By Rivka Galchen
Toronto-born (now New York-based) author Rivka Galchen’s first novel is a clever, stylish debut that foregrounds its postmodern literary credentials. The narrator is Dr. Leo Liebenstein, a psychiatrist who, as the novel begins, is entering his own world of paranoid delusion. Specifically, he imagines that his wife Rema has been replaced by a simulacrum. Somehow this domestic switch gets mixed-up with the imaginings of a patient of Dr. Leo’s named Harvey, concerning a conspiracy known as the 49 Quantum Fathers that is attempting to undermine the Royal Academy of Meteorology and control global weather patterns. Both Leo and Harvey think they are being contacted by deceased Academy meteorologist Tzvi Gal-Chen – the author’s real-life father (actual family photos are disturbingly included in the text).
There is a zaniness to the wide-ranging plot, taking Leo and Harvey all the way to Patagonia, that makes the more personal elements hard to take seriously. This is unfortunate because Galchen shows herself capable of doing wonderful things in this regard, as when Leo sees the wrinkles made in the bed covers Rema sits on turning into diagrams of force that correspond to fluctuations in his mood. Leo’s wilder fantasies are, paradoxically, more conventional stuff. The paranoid, unreliable first-person narrator has become a familiar figure in contemporary fiction, and there seems no way to play the doubling motif and all of the mirror imagery here with a light hand. Leo is also hard to warm to, intelligent and articulate but also nerdy, needy, and self-absorbed; not only cold but cruel in his remorseless pursuit of the “real” Rema. What Rema sees, or ever saw in him is hard to figure out.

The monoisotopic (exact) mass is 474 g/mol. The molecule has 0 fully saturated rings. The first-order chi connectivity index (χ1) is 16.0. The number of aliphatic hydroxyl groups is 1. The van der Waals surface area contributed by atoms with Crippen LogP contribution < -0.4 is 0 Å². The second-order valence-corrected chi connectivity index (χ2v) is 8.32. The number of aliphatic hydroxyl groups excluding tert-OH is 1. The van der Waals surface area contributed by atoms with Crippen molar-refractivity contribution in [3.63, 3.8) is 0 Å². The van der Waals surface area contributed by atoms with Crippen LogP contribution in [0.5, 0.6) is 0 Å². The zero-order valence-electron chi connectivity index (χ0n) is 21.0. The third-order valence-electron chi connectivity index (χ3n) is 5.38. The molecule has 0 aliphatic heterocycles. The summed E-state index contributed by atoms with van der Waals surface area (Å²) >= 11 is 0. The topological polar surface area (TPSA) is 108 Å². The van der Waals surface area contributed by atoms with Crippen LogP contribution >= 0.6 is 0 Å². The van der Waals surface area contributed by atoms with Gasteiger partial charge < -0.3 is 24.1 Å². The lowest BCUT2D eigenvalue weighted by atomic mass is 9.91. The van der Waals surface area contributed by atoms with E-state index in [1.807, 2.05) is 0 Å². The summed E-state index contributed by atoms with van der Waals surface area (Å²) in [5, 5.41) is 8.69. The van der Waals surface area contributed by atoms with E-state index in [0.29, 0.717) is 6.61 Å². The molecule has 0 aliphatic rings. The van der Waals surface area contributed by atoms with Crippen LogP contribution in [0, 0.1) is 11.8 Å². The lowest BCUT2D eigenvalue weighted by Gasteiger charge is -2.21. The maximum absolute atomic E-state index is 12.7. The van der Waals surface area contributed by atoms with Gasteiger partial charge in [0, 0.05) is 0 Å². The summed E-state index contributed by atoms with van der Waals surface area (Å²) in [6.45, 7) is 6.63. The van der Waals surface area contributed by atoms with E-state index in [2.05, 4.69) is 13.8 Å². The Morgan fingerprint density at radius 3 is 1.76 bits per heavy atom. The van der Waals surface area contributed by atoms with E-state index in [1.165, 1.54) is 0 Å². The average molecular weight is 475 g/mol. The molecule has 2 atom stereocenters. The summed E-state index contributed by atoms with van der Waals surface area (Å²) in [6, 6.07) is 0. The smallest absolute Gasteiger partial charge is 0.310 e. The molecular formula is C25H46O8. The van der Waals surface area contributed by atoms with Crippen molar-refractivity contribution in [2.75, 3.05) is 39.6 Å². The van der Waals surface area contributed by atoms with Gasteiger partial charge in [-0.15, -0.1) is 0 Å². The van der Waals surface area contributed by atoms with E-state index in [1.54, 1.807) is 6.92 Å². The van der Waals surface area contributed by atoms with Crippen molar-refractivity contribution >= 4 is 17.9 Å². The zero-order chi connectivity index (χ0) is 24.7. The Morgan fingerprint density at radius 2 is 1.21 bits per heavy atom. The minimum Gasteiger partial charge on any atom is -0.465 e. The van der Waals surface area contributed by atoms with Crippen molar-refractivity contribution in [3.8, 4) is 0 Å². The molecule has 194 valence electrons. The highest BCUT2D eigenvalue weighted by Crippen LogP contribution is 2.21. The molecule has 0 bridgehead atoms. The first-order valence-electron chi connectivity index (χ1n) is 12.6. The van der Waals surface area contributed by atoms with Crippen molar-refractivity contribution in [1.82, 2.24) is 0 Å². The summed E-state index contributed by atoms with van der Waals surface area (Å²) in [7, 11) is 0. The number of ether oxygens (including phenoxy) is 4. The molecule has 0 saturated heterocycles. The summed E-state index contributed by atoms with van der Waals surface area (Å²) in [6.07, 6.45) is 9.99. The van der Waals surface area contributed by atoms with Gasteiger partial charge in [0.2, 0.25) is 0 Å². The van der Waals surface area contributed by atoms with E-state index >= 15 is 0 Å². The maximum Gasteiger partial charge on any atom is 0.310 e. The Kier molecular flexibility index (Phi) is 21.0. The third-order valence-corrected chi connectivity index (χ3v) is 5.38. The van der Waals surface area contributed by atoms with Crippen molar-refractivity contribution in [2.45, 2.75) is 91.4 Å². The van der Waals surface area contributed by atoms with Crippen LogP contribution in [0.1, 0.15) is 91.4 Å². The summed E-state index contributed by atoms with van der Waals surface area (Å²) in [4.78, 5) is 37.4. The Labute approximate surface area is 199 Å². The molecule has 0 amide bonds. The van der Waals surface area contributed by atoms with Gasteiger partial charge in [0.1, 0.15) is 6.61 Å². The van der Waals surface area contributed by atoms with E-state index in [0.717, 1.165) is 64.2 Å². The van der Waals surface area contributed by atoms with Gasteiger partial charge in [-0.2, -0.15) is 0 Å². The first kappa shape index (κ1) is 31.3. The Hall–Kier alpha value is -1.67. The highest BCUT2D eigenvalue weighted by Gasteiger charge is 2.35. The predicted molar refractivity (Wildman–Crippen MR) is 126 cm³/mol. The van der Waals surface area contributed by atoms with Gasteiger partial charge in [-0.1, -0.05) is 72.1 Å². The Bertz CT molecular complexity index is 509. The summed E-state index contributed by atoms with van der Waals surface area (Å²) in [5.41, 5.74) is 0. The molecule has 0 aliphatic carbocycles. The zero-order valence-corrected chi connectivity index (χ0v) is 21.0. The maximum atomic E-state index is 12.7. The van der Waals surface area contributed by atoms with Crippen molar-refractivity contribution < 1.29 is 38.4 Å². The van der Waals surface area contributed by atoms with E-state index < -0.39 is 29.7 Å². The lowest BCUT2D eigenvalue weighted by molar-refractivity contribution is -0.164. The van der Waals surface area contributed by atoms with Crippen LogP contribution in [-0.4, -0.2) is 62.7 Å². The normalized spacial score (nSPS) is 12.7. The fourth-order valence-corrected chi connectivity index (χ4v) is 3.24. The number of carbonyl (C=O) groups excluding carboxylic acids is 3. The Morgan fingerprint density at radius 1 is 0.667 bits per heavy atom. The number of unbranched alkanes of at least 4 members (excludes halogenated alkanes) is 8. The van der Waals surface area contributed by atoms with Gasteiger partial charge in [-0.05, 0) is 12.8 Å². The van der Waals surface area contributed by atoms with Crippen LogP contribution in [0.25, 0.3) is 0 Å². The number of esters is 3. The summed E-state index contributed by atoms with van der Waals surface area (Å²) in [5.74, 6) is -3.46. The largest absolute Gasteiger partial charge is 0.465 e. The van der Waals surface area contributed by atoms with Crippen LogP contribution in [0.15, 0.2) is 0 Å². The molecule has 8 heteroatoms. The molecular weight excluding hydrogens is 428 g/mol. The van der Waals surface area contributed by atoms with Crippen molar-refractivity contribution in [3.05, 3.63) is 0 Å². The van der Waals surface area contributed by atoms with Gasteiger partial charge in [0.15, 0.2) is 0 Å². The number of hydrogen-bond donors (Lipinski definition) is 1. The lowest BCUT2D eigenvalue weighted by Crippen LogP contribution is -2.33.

The book is still a lot of fun, particularly in its playful manipulation of language. Rema speaks a slightly misdirected English while Leo is constantly mis-hearing words in a way that casts conversations into a sinister light. The spiraling plot, with Leo chasing an imaginary Rema while the real Rema chases him, moves along at a brisk pace. The fact that it is all a bit too quirky to be very involving doesn’t make it any less enjoyable.
Review first published in Quill & Quire, November 2008.